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Albert (Ben Israel) Isenstein

Birthplace: Los Angeles, California, United States
Death: August 17, 1987 (79)
Torrance, California, United States
Immediate Family:

Son of Jacob ("Jack") Isenstein and Mollie Isen
Husband of Sara Isen
Father of Private User
Brother of Julian Isen and Josephine Ness

Occupation: Lawyer, Mayor of Torrance
Managed by: Private User
Last Updated:
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Immediate Family

About Albert Isen

California Oil Days

The Chanslor-Canfield Midway Oil Co., a subsidiary of Santa Fe Railroad, drilled

the first Torrance, Calif., gusher in December 1921. Soon, wooden derricks would

appear all over the city – with each ambitious owner trying to get a share of the

bubbling crude. Oil, that is. Black gold. Torrance tea.

Janet Payne, a vice president of the Torrance Historical Society, said the discovery

of an ample oil supply brought on the first big economic boom for Torrance. It

didn’t hurt that the Union Tool Co., which made oil-drilling equipment, was already

here. “Oil really did make the city,” Payne said. “It did spur new prosperity and it

brought new people and businesses.”

Indeed, the population in Torrance leaped from about 1,000 in 1920 to 2,750 in

1922, according to early census figures. There were 7,250 residents by 1930. And it

seemed like there were just as many wooden oil derricks in those early years. By

June 1925, there were 582 producing wells in the Torrance field, according to

Historic Torrance, A Pictorial History of Torrance, California by Dennis F. Shanahan and

Charles Elliott Jr. “As late as 1938, you could build a wooden oil derrick in

Torrance for $2,500. It took 54,000 square feet of lumber and 700 pounds of nails.”

The ubiquitous derricks stretched about 130 feet high, with a square base measuring

24 feet by 24 feet. They tapered to 5 feet, 8 inches square. “Most anywhere you

looked in Torrance would be a group of oil wells,” said Lucille McComas, who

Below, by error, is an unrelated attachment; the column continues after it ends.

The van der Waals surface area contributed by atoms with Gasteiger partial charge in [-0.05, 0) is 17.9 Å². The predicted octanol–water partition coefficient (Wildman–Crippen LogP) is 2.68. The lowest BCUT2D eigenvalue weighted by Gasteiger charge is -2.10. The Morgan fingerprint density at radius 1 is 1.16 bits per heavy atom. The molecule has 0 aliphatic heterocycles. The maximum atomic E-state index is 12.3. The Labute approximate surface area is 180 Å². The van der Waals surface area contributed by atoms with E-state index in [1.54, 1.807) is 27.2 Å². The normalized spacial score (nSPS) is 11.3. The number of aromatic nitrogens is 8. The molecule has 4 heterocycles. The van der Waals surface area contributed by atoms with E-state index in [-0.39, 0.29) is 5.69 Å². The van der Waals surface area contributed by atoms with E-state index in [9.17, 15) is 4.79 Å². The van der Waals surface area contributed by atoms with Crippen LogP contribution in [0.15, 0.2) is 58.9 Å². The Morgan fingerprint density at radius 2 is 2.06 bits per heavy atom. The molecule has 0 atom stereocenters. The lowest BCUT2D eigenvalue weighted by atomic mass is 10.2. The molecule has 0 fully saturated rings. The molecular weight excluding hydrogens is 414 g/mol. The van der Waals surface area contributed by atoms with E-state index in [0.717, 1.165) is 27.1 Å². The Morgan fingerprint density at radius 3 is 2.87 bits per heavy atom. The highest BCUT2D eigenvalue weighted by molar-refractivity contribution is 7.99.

moved to the South Bay from Dallas in 1941.

By the 1950s, 255 wooden towers and countless steel derricks stood over the city’s

615 wells, according to published reports. But the oil supply was far from limitless.

While the first well in 1921 produced 900 barrels a day, daily production in the early

1960s was down to an average of five barrels per well. The hundreds of wooden

and steel oil derricks that once stood as symbols of prosperity were disappearing by

then, a result of both the diminishing supply and the high demand for local homes.

Ultimately, an edict was sent out calling for the removal of all wooden derricks by

July 1, 1961. The final steel tower came down in 1963. Earlier that year, Mayor

Albert Isen reportedly said oil production had become a nuisance in a progressive

city like Torrance. He put the wells in the same category as pig farms and dairies,

and insisted they were hazards to the general welfare.

But the black stuff had no doubt left a lasting mark on the city. “Oil helped build

the community,” a reporter wrote in a 1963, article. “Now families who live where

derricks stood have taken over the job.” – By Ian Hanigan, Daily Breeze, Torrance

Trivia contest from Torrance High School:

7. 1. What was the name of our THS school newspaper? (1)

              The Torrance News Torch
      2. When it was first published, what was it initially named and why? (2)
              The Torrance News Tentacle.  Tentacle for "reaching out" and the acronym 
              TNT for "explosiveness"
      3. What month and year was the first publication? (2)
             February 1922
      4. Who were the first three editors? (3) What did one of them go on to become in the city
          of Torrance? (1)
            George Hannon, Frank Perkin, and Albert Isen, who went on to become Mayor of Torrance
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Albert Isen's Timeline

October 19, 1907
Los Angeles, California, United States
August 17, 1987
Age 79
Torrance, California, United States